Notable cases[edit]

In 2006, historian Yitzhak Arad, who was a prisoner of the Vilna Ghetto and was able to escape by joining the Soviet partisans, was labelled an "NKVD storm trooper" by Lithuanian newspaper Respublika. In 2008, two elderly Jewish women were investigated for their partisan activities. Arad cited those prosecutions as flowing from the double genocide theory, whose concept is described as follows: "In order to justify the participation of Lithuanians in the mass murder of Jews, there was a perceived need to invent Jews who similarly killed Lithuanians."[31] In response to the investigations,[32] Katz described this as a form of Holocaust obfuscation, another term for the double genocide theory, that "involves a series of false moral equivalences: Jews were disloyal citizens of pre-war Lithuania, helped the Soviet occupiers in 1940, and were therefore partly to blame for their fate. And the genocide that really matters was the one that Lithuanian people suffered at Soviet hands after 1944."[33]

The Historical Museum of Serbia put on the highly-publicized exhibition "In the Name of the People – Political Repression in Serbia 1944–1953", which according to Subotić "promised to display new historical documents and evidence of communist crimes, ranging from assassinations, kidnappings and detentions in camps to collectivisation, political trials and repression" but actually showed "random and completely decontextualised photographs of 'victims of communism', which included innocent people but also many proven fascist collaborators, members of the quisling government, right-wing militias, and the Axis-allied Chetnik movement." Another example is the well-known photograph of prisoners from the Buchenwald concentration camp, which was displayed in the section devoted to a Communist-era camp for political prisoners on the Adriatic island of Goli Otok, describing it as "the example of living conditions of Goli Otok prisoners", and not correcting it after the misrepresentation was exposed. After an outcry from Holocaust historians, a small note was taped underneath the display caption that read: "Prisoners' bunk-beds in the Dachau camp." According to Subotić, this form of revisionism "has become so mainstream and state sponsored that in 2018 Croatian president Kolinda Grabar-Kitarović called for the creation of an international commission to determine the truth about the camp between 1941 and 1945, 'but also after' – indicating that the narrative that Jasenovac was a communist camp after the war was now accepted at the pinnacle of power."[28]

See also[edit]

References[edit]

  1. ^ Shafir, Michael (December 2018). "The Nature of Postcommunist Antisemitism in East Central Europe: Ideology's Backdoor Return". Journal of Contemporary Antisemitism. 1 (2): 33–62 [40–42]. doi:10.26613/jca/1.2.12. S2CID 158144987.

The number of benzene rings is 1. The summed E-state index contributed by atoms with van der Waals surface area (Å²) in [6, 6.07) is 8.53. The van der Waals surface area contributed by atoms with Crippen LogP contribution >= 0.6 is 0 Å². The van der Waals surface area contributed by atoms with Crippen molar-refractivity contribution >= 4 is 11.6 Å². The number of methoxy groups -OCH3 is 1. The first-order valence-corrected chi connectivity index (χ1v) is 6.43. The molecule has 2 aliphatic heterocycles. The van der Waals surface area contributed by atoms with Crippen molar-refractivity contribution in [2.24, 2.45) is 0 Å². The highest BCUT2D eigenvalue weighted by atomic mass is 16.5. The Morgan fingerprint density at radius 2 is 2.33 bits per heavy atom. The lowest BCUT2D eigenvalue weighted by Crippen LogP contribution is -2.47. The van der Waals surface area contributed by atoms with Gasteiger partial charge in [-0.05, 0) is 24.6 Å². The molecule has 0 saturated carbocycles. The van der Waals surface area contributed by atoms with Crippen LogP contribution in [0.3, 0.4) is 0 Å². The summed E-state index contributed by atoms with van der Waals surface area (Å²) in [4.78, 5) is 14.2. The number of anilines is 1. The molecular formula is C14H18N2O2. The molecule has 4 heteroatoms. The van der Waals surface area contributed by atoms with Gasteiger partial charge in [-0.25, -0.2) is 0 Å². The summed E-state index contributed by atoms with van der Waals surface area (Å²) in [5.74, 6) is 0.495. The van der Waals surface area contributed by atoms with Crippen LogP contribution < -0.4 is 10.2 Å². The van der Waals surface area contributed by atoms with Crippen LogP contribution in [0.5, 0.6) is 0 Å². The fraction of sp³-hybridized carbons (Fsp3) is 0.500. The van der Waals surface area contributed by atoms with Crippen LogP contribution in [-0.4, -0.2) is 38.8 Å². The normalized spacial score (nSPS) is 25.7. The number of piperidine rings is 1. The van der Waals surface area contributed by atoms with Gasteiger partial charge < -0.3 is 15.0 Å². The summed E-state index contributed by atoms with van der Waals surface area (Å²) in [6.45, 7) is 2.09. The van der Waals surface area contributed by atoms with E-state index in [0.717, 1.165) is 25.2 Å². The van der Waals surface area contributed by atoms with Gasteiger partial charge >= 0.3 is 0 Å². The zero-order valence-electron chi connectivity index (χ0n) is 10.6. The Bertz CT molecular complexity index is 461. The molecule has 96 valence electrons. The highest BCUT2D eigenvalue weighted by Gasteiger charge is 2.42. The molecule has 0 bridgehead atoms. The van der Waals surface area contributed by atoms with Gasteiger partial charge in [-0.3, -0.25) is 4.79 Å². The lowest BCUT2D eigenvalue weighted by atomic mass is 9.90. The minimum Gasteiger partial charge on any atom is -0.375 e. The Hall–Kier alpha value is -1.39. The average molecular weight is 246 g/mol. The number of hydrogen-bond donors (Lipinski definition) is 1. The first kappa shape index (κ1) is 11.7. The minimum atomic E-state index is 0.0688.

2. ^ a b Finkel, Evgeny (January 2010). "In Search of Lost Genocide: Historical Policy and International Politics in Post-1989 Eastern Europe". Global Society. 24 (1): 51–70. doi:10.1080/13600820903432027. S2CID 144068609. In the Baltic States—Lithuania, Latvia, and Estonia—many people view the communist era, and especially the 1940s, as the period of Soviet genocide against the local population. Furthermore, some Baltic intellectuals and political figures, such as the prominent Lithuanian writer Jonas Mikelinskas [lt], argued that the region was subject to 'double genocide'—the one perpetrated by the Soviets, and the Holocaust committed by Nazi Germany. Supporters of this theory, which became very popular in the mid-1990s, claimed that Lithuanian Jews actively participated in the repression of the local population, and therefore the collaboration with the Nazis and participation in the Holocaust were merely acts of revenge.
  3. ^ Moses, Anthony Dirk (May 2012). "The Canadian Museum for Human Rights: The 'Uniqueness of the Holocaust' and the Question of Genocide". Journal of Genocide Research. 14 (2): 215–238. doi:10.1080/14623528.2012.677762. S2CID 216139226. Its latest iteration centers on east-central Europe—and especially in Lithuania—in the form of the 'double-genocide thesis' which posits that the Soviet and Nazi regimes committed genocides of equal gravity against the Baltic, Slavic and Jewish inhabitants of what Timothy Snyder calls the 'bloodlands'.
  4. ^ Budrytė, Dovilė (2018). "Memory, War, and Mnemonical In/Security: A Comparison of Lithuania and Ukraine". In Budrytė, Dovilė; Buhari-Gulmez, Didem; Resende, Erica (eds.). Crisis and Change in Post-Cold War Global Politics: Ukraine in a Comparative Perspective. Springer International Publishing. pp. 155–177. doi:10.1007/978-3-319-78589-9_7. ISBN 978-3-319-78589-9. According to this 'theory,' there were two major genocides in Lithuania, the Soviet one (consisting of deportations and repressions) and the Holocaust. Both were extremely tragic events, and, according to some defenders of memory, they should be even viewed as equal. Yet some proponents of this 'theory' took the argument even further than merely asserting that there were two equally tragic developments in Lithuania. They argued that some Lithuanian Jews supported the occupying Soviet forces, and those Lithuanians who were participating in the Holocaust, were retaliating for the losses experienced during the first Soviet occupation. In other words, some Jews were participating in the 'Soviet genocide' against the Lithuanians. Needless to say, this 'theory' is flawed on many different levels. However, it did reflect a relatively popular way of thinking in the mid- and late 1990s.